The Federal Employees’ Compensation Act (FECA) provides benefits to survivors of federal employees who die from an “injury sustained in the performance of duty” through a monthly death benefit that is a percentage of the Deceased’s monthly pay, and is based on their role in the Deceased’s life. Please Note: It is important to understand that at no time can survivors receive more than 75% of the Deceased’s monthly pay. In many instances the benefit will be below the 75% threshold.
The benefits are allocated as follows:
These benefits will be paid from the Deceased’s time of death until:
Please Note: These restrictions are similar to those in the federal retirement programs.
If there are “two or more classes of individuals” who are entitled to benefits, but receiving them would somehow cause an “injustice,” the law states that the Secretary of Labor has discretion to adjust the allotment to correct the injustice. The law reiterates that no compensation can exceed 75% of the Deceased’s monthly pay. It also allows the personal representative of the Deceased’s estate to receive $200 to help cover the cost of “termination of the Deceased’s status as an employee of the United States.”
In section 8134, FECA also provides funeral benefits for those who have died while serving the government. FECA offers funeral and burial expenses up to $800. The US government will also pay to embalm and transport the deceased if their home is in the United States and they die due to an injury away from home, their official station or outside the U.S. Also, if the Deceased was away from home to “receive medical or other services, appliances, services or examination” they are eligible for the burial and funeral benefit.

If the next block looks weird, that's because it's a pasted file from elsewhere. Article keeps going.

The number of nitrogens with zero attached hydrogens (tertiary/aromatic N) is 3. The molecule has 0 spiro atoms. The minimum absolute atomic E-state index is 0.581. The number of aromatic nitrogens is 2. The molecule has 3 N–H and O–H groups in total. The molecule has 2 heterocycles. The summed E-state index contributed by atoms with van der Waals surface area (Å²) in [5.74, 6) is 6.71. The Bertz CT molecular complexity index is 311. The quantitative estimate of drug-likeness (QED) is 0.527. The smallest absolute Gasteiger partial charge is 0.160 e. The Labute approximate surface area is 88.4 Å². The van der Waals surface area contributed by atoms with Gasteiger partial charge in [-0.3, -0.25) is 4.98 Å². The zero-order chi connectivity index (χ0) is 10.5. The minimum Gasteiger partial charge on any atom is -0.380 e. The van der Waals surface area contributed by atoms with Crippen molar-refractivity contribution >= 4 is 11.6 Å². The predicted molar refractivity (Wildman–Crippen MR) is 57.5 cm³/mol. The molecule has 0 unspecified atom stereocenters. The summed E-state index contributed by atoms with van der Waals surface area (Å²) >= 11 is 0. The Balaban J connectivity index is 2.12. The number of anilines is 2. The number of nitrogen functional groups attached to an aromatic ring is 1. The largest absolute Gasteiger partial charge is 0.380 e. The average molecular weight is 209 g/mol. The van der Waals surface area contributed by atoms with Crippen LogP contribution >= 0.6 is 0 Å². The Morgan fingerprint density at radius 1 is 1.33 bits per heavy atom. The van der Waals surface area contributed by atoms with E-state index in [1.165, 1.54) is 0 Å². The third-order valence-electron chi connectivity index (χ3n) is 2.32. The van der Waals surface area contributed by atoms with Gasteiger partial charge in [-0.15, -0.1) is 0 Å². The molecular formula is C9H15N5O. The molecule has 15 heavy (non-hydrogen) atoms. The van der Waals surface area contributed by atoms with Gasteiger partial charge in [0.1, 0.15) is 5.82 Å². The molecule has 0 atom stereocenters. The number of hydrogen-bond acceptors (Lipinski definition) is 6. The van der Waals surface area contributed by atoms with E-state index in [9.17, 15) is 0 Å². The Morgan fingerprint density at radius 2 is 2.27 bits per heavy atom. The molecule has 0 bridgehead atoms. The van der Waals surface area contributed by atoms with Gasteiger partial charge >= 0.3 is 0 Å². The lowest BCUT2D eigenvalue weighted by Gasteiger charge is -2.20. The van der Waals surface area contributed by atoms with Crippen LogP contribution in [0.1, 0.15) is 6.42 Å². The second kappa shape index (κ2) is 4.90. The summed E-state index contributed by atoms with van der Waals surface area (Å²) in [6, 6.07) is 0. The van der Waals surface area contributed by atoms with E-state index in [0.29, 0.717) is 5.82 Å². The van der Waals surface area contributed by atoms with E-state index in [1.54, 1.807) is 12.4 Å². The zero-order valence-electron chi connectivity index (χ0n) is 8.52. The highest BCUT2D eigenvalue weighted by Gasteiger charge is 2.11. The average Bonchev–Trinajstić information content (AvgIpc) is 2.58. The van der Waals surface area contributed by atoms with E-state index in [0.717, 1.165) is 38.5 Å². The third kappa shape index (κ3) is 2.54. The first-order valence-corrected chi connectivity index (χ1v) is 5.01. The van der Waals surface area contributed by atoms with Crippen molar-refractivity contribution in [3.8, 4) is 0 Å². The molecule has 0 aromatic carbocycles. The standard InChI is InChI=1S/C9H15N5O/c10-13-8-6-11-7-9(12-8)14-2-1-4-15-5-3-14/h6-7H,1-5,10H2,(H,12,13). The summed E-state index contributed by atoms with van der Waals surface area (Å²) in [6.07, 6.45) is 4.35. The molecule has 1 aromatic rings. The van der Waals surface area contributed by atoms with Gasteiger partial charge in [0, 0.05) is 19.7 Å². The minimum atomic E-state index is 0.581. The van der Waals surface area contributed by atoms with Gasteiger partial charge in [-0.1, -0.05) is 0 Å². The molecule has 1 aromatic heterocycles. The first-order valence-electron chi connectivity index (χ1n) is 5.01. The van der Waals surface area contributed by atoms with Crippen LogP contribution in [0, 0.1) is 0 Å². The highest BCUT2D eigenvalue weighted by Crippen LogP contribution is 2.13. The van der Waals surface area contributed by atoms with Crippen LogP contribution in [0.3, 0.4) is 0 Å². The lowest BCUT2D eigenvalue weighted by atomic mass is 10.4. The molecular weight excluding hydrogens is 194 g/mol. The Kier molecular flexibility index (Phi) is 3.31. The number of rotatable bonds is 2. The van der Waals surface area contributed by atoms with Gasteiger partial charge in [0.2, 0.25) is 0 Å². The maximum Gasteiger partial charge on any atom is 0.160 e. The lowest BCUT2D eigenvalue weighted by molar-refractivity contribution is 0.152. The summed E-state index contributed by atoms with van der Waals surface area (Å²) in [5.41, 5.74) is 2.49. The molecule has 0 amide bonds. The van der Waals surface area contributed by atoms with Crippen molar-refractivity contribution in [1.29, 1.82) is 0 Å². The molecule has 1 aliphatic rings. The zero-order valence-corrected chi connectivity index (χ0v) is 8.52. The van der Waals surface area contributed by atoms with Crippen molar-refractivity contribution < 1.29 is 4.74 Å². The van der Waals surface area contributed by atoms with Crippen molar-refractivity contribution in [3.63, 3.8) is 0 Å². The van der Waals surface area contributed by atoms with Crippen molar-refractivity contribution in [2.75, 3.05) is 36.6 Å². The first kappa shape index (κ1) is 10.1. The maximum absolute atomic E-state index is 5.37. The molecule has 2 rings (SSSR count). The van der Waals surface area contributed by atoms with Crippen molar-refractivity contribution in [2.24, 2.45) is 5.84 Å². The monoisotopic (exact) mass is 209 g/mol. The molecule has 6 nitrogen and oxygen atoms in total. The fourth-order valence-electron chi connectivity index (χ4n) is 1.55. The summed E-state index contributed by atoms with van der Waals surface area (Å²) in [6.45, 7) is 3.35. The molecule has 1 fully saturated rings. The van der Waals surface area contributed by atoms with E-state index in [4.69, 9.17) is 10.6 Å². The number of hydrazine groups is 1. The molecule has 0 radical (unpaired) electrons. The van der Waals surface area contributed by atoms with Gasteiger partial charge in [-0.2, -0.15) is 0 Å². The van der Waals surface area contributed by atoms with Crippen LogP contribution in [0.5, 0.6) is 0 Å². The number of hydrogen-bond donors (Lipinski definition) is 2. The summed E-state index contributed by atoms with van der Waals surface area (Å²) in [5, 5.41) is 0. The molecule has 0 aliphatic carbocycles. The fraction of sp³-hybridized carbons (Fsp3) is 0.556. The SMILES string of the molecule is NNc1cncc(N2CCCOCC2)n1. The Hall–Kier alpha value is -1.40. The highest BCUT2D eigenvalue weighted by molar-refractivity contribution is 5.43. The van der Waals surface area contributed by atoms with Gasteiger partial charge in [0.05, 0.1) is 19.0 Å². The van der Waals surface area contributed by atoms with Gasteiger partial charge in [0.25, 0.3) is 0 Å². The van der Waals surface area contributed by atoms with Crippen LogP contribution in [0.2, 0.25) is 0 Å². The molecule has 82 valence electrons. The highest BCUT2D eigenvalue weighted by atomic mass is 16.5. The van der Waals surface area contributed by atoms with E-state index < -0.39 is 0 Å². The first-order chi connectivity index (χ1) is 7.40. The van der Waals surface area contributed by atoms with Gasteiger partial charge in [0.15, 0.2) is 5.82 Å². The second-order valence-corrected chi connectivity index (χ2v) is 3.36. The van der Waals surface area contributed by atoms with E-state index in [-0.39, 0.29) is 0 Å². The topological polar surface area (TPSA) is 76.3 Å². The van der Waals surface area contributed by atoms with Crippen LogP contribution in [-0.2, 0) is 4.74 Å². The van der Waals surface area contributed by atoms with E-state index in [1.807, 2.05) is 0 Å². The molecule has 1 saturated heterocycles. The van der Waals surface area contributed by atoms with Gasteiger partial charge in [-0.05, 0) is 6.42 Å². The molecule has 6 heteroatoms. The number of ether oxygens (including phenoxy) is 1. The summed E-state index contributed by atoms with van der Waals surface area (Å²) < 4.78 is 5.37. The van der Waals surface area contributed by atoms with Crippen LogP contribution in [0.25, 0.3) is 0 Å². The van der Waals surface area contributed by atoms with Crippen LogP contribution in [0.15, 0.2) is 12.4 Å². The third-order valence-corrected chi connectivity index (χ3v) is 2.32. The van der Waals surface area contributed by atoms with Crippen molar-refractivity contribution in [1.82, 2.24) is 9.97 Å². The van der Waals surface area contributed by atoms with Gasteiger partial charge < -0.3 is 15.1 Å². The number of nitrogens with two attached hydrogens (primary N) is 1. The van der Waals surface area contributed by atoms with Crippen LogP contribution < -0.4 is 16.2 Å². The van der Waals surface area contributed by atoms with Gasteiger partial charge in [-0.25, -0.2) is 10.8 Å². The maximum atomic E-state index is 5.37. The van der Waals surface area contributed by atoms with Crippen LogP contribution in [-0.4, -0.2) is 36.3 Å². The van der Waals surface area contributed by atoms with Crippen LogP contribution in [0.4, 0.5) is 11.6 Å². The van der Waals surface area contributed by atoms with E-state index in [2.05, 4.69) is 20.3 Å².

Please Note: The key provision in this section is that the family must request the return of the Deceased’s body. If the family does not request return of the body, the Secretary of Labor is allowed to make arrangements and deduct the costs from the Employee’s Compensation Fund.
In January 2008, an amendment to FECA was added that provides a death benefit to those federal employees whose “injuries incurred in connection with the employee’s service with an Armed Force in a contingency operation.” This provides a payment of up to $100,000 to the survivors. For this specific amendment, the Deceased could choose to change the order of precedence regarding who receives the payment and to allocate up to half of the payment to any person. That person does not have to be related to the Deceased. The government recommends that anytime an employee is asked to assist the military in a contingency operation, they are informed of this death benefit and given the necessary forms to designate beneficiaries. If you think the circumstances of the Deceased’s death may have been covered by this benefit, contact the Office of Workers’ Compensation Programs (OWCP) for more information (1-866-4-USA-DOL).